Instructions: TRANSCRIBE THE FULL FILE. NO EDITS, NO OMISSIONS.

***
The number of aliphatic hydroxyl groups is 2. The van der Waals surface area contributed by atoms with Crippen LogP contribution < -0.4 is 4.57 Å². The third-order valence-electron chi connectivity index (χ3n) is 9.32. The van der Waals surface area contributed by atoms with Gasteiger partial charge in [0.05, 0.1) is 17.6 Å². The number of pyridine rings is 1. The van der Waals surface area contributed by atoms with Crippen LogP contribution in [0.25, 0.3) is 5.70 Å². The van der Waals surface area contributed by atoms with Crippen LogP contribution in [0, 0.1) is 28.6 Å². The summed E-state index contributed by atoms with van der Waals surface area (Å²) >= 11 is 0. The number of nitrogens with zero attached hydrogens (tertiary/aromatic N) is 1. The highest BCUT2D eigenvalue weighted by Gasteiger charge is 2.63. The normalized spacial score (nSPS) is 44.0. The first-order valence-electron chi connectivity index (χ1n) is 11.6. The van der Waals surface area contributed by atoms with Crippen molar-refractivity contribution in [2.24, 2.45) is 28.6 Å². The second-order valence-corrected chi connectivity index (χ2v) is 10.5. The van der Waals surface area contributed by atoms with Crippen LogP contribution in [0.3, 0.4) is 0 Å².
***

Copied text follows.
The number of aliphatic hydroxyl groups is 2. The van der Waals surface area contributed by atoms with Crippen LogP contribution < -0.4 is 4.57 Å². The third-order valence-electron chi connectivity index (χ3n) is 9.32. The van der Waals surface area contributed by atoms with Gasteiger partial charge in [0.05, 0.1) is 17.6 Å². The number of pyridine rings is 1. The van der Waals surface area contributed by atoms with Crippen LogP contribution in [0.25, 0.3) is 5.70 Å². The van der Waals surface area contributed by atoms with Crippen LogP contribution in [0, 0.1) is 28.6 Å². The summed E-state index contributed by atoms with van der Waals surface area (Å²) >= 11 is 0. The number of nitrogens with zero attached hydrogens (tertiary/aromatic N) is 1. The highest BCUT2D eigenvalue weighted by Gasteiger charge is 2.63. The normalized spacial score (nSPS) is 44.0. The first-order valence-electron chi connectivity index (χ1n) is 11.6. The van der Waals surface area contributed by atoms with Crippen molar-refractivity contribution in [2.24, 2.45) is 28.6 Å². The second-order valence-corrected chi connectivity index (χ2v) is 10.5. The van der Waals surface area contributed by atoms with Crippen LogP contribution in [0.3, 0.4) is 0 Å².